- Scalable tools for cellular analysis, including genomic, proteomic, and imaging methods, optimized for human cells and relevance to neurodegeneration (for instance, targeted probes and label-free methods for cellular imaging of neurons and non-neuronal cells; robust affinity reagents for proteomics; genome editing and single cell genomic approaches).
- Well-validated, robust, shared animal models that more accurately model human disease biology.
- Unique human tissue resources and associated protocols for their handling and best use.
- Rigorous benchmark datasets for the field, for instance, well-validated longitudinal studies of disease progression that will inform more mechanistic approaches.
- Development and application of computational and machine learning approaches and tools to address neurodegeneration biology, which might include genomics, proteomics, metabolomics, systems biology, imaging, and/or integration of data across experimental models and scales.
Collaboration and Open Science
The CZI Neurodegeneration Challenge Network is an approach to address the scientific challenges of neurodegenerative diseases and an experiment in collaborative science. As part of the selection process, we will be looking for investigators and groups who will enthusiastically contribute to and benefit from a highly collaborative, dynamic and interdisciplinary approach.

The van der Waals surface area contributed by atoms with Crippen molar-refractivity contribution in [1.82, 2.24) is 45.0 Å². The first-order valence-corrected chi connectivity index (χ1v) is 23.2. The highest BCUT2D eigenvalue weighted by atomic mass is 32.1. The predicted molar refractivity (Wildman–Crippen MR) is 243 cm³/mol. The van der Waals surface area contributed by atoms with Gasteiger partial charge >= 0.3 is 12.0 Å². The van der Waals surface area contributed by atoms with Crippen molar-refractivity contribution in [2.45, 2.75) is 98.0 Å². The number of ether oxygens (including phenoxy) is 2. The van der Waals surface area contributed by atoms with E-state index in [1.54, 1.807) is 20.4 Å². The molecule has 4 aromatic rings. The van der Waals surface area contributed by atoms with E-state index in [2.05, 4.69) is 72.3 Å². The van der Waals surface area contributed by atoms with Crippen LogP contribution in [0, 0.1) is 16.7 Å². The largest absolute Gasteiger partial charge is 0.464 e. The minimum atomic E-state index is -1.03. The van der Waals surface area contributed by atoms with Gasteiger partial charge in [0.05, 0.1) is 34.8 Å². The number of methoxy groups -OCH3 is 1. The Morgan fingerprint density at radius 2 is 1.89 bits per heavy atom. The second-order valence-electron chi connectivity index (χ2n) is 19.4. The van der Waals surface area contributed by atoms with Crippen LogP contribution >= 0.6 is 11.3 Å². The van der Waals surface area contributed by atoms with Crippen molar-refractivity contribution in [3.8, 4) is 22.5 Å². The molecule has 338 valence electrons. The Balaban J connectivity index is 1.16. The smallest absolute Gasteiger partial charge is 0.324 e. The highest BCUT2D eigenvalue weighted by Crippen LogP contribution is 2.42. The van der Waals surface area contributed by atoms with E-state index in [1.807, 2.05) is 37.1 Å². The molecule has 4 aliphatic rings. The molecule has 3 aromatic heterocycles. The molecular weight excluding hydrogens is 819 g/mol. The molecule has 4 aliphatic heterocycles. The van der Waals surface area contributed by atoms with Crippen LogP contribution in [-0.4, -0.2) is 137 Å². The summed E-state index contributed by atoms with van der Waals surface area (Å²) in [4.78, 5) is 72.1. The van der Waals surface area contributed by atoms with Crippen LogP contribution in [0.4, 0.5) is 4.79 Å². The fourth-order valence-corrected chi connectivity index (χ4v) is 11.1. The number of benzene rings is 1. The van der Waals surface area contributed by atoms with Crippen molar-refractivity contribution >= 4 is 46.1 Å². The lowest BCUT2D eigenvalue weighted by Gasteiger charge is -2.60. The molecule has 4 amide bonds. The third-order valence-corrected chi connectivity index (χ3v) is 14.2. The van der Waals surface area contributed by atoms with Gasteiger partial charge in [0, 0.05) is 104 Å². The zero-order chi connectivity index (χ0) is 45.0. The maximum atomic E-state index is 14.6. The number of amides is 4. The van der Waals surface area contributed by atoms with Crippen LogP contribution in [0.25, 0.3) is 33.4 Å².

- Investigators in the Challenge Network will have the opportunity to learn from, collaborate with, and interact with the community of investigators and groups within the Network, as well as with the Chan Zuckerberg Initiative scientists and software engineers.
- Investigators and members of their labs will participate in regular investigator meetings, meetings for students, postdocs and staff, as well as mentorship and training opportunities.
- CZI’s mission is at the interface of technology and science. Working in collaboration with, and guided by, Challenge Network investigators, we aim to develop technology-based tools and approaches to support and accelerate the broader field of neurodegeneration.
- Clinical partners in these collaborative projects will play important roles as mentors to help the collective work of the Challenge Network stay closely aligned to the clinical contexts of these disorders and to the needs of patients.
- CZI supports open science values and principles. To accelerate scientific discovery and collaboration and rapid dissemination, CZI supports a consent, sharing, and publication policy for open and rapid dissemination of research results and a policy for software development that maximizes accessibility, reuse, and shared development.
RFA Application and Review Process
Details of the Application and Review process are provided in the RFA Instructions for each award (links below). Please read instructions for each RFA carefully, as there are different eligibility requirements, application procedures, and deadlines for the two RFAs. Candidates may only apply to one RFA.
Frequently Asked Questions
For more information, please review the FAQ page.
For administrative and programmatic inquiries, technical assistance, or other questions pertaining to this RFA, please contact firstname.lastname@example.org.